Southwark Council stops railway arches becoming homes after Walworth warehouse attempt

News Desk (09 June, 2016) Housing

Under old rules, shops under railway arches could have been turned into homes through “permitted development right” without needing to apply for planning permission.

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Southwark Council has placed planning restrictions on shops beneath miles of railway arches to stop them turning into housing, after a warehouse in Walworth attempted to do so.

Under old rules, shops under railway arches could have been turned into homes through “permitted development right” without needing to apply for planning permission.

But after a warehouse underneath some railway arches planned on doing so, the council used an Article 4 Direction to stop them in their tracks.

The change will mean that shops, offices, storage and betting offices currently trading out of more than 800 arches around Southwark cannot be developed into homes without permission.

Councillor Mark Williams, Southwark Council’s Cabinet Member for Regeneration and New Homes, said: “The railway arches around Southwark have such great potential to be turned into busy, thriving shops, workshops, cafes or community facilities that draw people down into the borough.

“In Elephant and Castle in particular we have a vision of creating a ‘low line’ or series of shops and cafes in the arches that people can walk down from the river to our new town centre at the Elephant.

“Putting homes in these arches will have a direct impact on the surrounding communities, as well as being wholly unsuitable locations for people to live and the council wants to make sure that any such proposals receive the proper consultation and consideration they should have.”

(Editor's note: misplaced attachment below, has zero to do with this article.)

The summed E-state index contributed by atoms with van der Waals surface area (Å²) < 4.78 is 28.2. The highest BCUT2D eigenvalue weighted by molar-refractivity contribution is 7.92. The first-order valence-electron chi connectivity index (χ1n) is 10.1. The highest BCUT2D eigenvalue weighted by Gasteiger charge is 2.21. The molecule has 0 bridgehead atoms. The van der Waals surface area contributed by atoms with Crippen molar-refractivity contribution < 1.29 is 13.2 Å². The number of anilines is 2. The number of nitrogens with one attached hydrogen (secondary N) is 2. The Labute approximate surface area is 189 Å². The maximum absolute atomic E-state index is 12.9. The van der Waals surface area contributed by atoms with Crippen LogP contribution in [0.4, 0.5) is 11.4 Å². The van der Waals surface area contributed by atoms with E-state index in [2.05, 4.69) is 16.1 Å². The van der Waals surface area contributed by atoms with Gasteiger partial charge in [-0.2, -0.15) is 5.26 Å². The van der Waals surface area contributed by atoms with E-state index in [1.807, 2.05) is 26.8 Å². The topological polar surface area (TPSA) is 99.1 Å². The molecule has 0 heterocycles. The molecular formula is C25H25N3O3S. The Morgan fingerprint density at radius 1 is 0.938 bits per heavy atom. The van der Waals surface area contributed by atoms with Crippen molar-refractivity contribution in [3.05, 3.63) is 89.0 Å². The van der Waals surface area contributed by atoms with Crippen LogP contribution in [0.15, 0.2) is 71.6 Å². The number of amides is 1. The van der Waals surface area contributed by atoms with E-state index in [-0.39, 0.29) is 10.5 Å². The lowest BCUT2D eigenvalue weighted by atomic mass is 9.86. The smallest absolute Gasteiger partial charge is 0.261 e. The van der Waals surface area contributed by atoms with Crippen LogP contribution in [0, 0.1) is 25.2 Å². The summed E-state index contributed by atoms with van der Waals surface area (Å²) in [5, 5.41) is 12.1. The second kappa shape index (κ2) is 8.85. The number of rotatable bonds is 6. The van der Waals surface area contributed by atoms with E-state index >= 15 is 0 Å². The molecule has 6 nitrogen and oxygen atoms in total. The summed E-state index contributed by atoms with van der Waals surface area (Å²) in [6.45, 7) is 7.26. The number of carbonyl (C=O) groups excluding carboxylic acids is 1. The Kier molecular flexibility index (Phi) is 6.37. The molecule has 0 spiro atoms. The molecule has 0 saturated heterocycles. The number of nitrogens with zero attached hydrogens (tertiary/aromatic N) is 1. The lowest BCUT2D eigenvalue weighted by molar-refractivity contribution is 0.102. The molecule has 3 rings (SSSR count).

The proposal to approve the new planning restrictions was passed at the council’s May planning committee.

Neil Coyle, the Member of Parliament for Old Southwark and Bermondsey, told the News that this was typical of the Government’s failure to tackle the housing crisis.

He said: “I’m glad the council have acted both quickly, to prevent the loss of light industrial space, and flexibly so that no outright ban is imposed if sensible proposals come forward.

“I’d be very concerned to lose some of the railway arches that are home to great businesses in Southwark like our outstanding local brewers and gin distiller, as well as cultural space on Spare Street near the Walworth Road.

“It would also be a shame if the low line plans were blocked by private residential development preventing open, public rights of access for pedestrians and cyclists.”

For more details on the report, visit www.southwark.gov.uk/info/856/planning_policy/3289/article_4_directions

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